Monthly Archives: July 2013

An American Tragedy

I would not submit yet another commentary on the Zimmerman-Martin controversy were it not that midst a maelstrom of comments about the case, the root of prejudice remains unexamined.
On the heels of that case, we have people screaming at each other without having followed the details of the trial; NBC temporarily getting away with severe editing of a spoken transcript by simply deleting a word or two, thereby leading us to believe that Mr. Zimmerman was unquestionably prejudiced; and the President making an inflammatory statement to the effect of, “Thirty-five years ago, I could have been Trayvon Martin,” later adjusted to “Tayvon Martin could have been my son.”
These instances are just a few samples of a lynch mob mentality that rivals the infamy of the KKK. Add to that the Black Panther bounty of $10,000 for George Zimmerman, “dead or alive,” and you have a literal, modern lynch mob.
There is nothing exceptional about people screaming at each other without sufficient information about what they believe to be controversial. In fact, that has been and remains the rule rather than the exception for every issue, especially now that everyone has a global platform for grievances—real or imagined—in this Information Age.
The phony NBC transcript incited unwarranted hatred for Zimmerman. The amateur tactic of deleting a word or two from the transcript was eventually exposed, but not before its goal to profile Zimmerman had been accomplished.
The President’s statement doesn’t ring true. At the risk of seeming unsympathetic to Mr. Martin’s death, I think that President Obama would have handled that encounter in the dark quite differently than Mr. Martin did. He might have simply told his imagined Zimmerman, “I’m with my dad just down that block.”  I’m sure President Obama knows that that’s what he would do even when he was seventeen years old. That is not to say that Mr. Martin was not “stalked” as a potential criminal, or even that he should not have taken offense at being followed. But tragedies often begin with trifles, including short fuses.
Ironically, prejudice is not rooted in racial differences, as is widely believed, but rather in the mistaken belief in the interchangeability, or sameness, of individuals of a race or ethnic group. Despite the overwhelming evidence that we are not all the same, communal  ‘idealism’ prevails over individualism.
In this age of diversity, I’m stunned when I observe pigeonholing on the rise in most walks of life! There is no evidence that Mr. Zimmerman is prejudiced against black people. In fact, his race relationships prove that he is not at all prejudicial. Despite that, many continue to portray him as prejudiced even though he would have had to pay the price for that lie with at least ten years in prison had he been found guilty. Yet, having failed to get a verdict of guilty, essentially based on prejudice, they are already calling for a civil trial.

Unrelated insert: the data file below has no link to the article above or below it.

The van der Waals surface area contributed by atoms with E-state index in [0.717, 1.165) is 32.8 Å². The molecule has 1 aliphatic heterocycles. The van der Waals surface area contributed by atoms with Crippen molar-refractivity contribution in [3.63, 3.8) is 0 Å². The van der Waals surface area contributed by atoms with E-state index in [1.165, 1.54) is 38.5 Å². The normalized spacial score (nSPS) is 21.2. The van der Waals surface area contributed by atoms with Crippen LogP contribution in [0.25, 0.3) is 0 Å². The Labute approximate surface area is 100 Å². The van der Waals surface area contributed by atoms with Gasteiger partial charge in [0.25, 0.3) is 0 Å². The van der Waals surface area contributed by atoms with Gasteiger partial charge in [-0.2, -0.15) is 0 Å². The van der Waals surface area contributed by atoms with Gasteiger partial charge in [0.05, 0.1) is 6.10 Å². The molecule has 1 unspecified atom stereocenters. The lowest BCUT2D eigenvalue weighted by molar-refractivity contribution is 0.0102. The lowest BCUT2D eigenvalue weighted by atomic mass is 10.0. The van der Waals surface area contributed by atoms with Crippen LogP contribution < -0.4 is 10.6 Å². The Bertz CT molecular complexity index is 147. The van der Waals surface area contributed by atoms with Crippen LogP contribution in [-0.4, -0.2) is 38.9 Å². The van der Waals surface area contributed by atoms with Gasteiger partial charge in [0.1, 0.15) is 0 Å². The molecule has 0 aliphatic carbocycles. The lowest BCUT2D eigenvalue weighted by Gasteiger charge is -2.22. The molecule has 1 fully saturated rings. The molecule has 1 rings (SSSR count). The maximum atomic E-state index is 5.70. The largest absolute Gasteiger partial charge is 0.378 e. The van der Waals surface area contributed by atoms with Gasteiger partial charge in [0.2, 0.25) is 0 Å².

Reduced to essentials, the elevation of this tragic incident to the status of criminal intent to kill or even manslaughter was a terrible miscalculation. I believe the results of that miscalculation will be compounded by the civil trial, should there be one. Lowering the bar for a civil case conviction may make a difference legally, but morally the issue remains a matter of judgment between prejudicial malice or self-defense. This case simply does not fit the pattern of prejudicial behavior, at least on the part of Zimmerman. Accusing him of prejudice is, in itself, racial profiling—Hispanic, white, or otherwise.
All that speculation about color combinations, e.g., “If Martin and been white,” or “If Zimmerman had been black,” is inapplicable to this specific case. Rejecting that fact is a function of unconscious prejudice. Fortunately, the jurors knew that and realized that self-defense was Mr. Zimmerman’s only motivation for using his gun against an overpowering and enraged youth who might have severely injured of killed him.
Unfortunately, political figures are threatening to push for legislation to raise the bar for self-defense when dealing with violence. I understand that the prevention of violence can be codified up to a point, and those codes should be subject to constant scrutiny. But once in the heat of violence, instinct trumps codes. It should not be left to panels to focus on hypothetical scenarios rather than the unpredictable reality of life or death situations. Responsible elimination of lawful injustice (!) that targets young black men (or others) should be totally eliminated, but not at an increased risk of injury or death for white, black, or purple lawmen doing their dangerous jobs. The same is true for jurors.
Yet, the tragedy lives on in the ugly spectacle of jurors having to speak through distorted images and sound on television, and the Zimmerman family live in fear of their lives. The worst of it all, apart from Trayvon’s death, is that the profound shame and cruel oppression of slavery and its lingering injustice is rearing its ugly head at the expense of good-natured black or white individuals of reason, not race.
The root of prejudice is nourished by the muddied soil of an unhealthy sense of community or sameness. History is crammed with examples of its timeless grip: the slave class in ancient and modern societies; the untouchables; the wholesale slaughter of the noble class in the French and Russian revolutions; the Nazi holocaust; countless genocides in every corner of the world—to name a few. The examples vary on their surfaces, but their source is identical.
Put your ear to the topsoil of American society and you’ll hear the root of prejudice crunching its way beneath the surface. You may also hear it above the surface if you listen carefully. I hear it when thugs self-righteously beat someone—anyone—and add the words, “That’s for Trayvon!”

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A Counterfeit Trial

In the Middle Ages, travelers understood that if they encountered a stranger who kept his visor up, he was friendly; if he closed it, that signaled enmity. Other signals were primarily communicated by dress and banners. The “attitude” of strangers on the open road was instantly recognized.